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Iraqi lawmakers urge freeze in ties with U.N. inspectors

Iraq's parliament recommended Monday that Iraq suspend its ties with U.N. inspectors to counter a U.N. Security Council resolution threatening more sanctions against Baghdad, the Iraqi news agency INA said.

"The National Assembly today recommends to the (Iraqi) Revolutionary Command Council, other state offices concerned and the Foreign Ministry to freeze ties with the Special Commission . . . and related (U.N.) resolutions," INA said.It said the Assembly recommended that the freeze should continue until a timetable was set for lifting the U.N. embargo imposed for Iraq's 1990 invasion of Kuwait.

Last week the Security Council approved a resolution threatening to impose a travel ban on Iraqi officials alleged to have hindered U.N. inspectors in their work.

The powerful Revolutionary Commonand Council condemned the U.N. resolution Friday and asked the National Assembly to adopt a position on it.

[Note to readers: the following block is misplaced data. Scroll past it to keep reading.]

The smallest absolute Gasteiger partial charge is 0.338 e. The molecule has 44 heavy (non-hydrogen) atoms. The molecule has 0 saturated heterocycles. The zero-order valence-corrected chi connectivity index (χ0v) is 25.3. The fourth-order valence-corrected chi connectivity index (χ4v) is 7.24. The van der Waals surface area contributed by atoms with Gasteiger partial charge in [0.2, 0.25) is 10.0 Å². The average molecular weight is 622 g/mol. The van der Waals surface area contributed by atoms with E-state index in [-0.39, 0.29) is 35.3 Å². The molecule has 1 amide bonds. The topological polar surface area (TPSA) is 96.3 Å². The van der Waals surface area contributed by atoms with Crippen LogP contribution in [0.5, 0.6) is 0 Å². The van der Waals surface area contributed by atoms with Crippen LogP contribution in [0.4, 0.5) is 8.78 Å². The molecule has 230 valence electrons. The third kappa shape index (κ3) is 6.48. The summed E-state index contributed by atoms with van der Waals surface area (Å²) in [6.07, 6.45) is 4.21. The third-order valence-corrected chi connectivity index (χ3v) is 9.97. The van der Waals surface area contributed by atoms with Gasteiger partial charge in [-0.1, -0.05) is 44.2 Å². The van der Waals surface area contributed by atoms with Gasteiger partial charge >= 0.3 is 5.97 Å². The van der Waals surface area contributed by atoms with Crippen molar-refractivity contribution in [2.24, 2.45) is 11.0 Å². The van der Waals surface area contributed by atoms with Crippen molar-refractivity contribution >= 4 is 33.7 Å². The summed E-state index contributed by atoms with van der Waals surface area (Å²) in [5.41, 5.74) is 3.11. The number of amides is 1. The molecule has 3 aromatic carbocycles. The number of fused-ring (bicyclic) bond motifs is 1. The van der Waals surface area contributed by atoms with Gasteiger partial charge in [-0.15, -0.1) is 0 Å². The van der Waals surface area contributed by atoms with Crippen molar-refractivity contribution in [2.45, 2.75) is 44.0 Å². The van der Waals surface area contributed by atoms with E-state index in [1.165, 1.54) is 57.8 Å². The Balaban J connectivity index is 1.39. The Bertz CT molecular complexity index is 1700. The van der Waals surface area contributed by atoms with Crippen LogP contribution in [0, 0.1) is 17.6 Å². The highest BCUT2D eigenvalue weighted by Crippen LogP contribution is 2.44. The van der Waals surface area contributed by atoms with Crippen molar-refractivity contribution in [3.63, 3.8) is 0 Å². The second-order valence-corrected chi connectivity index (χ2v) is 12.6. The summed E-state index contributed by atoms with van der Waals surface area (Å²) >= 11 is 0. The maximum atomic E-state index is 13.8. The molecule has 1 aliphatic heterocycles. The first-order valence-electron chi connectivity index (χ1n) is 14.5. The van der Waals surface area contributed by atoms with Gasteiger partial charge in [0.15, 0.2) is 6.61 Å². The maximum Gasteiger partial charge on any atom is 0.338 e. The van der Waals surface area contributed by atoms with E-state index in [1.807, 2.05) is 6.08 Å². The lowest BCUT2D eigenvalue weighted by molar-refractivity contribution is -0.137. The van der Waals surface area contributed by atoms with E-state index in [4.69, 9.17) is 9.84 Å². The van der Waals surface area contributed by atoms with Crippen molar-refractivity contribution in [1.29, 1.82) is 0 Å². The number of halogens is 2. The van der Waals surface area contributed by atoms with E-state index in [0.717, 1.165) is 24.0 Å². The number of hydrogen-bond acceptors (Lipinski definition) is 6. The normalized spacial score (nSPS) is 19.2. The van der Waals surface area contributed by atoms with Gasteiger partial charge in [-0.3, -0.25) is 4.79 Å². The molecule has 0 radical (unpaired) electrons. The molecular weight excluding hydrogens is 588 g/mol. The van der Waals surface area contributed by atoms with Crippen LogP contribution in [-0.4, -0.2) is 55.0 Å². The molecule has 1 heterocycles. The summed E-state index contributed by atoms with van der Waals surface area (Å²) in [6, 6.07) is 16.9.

It is not known when the RCC would discuss and adopt the Assembly's recommendations.

INA said the Assembly's recommendations "reflect the high confidence placed by the Assembly in the Revolutionary Command Council, the leadership of the Arab Baath party and President Saddam Hussein . . ."

". . . the National Assembly should be informed on the measures that would be taken by the (Iraqi) leadership and it should also inform the (U.N.) Security Council," INA said.

Richard Butler, head of the U.N. Special Commission in charge of dismantling Iraq's weapons of mass destruction, is planning to visit Iraq around Nov. 7 to 11 for a routine two-monthly visit.

Butler's most recent half-yearly report to the Security Council, issued earlier this month, said Iraq still needed to make a clean breast of its clandestine arms programs.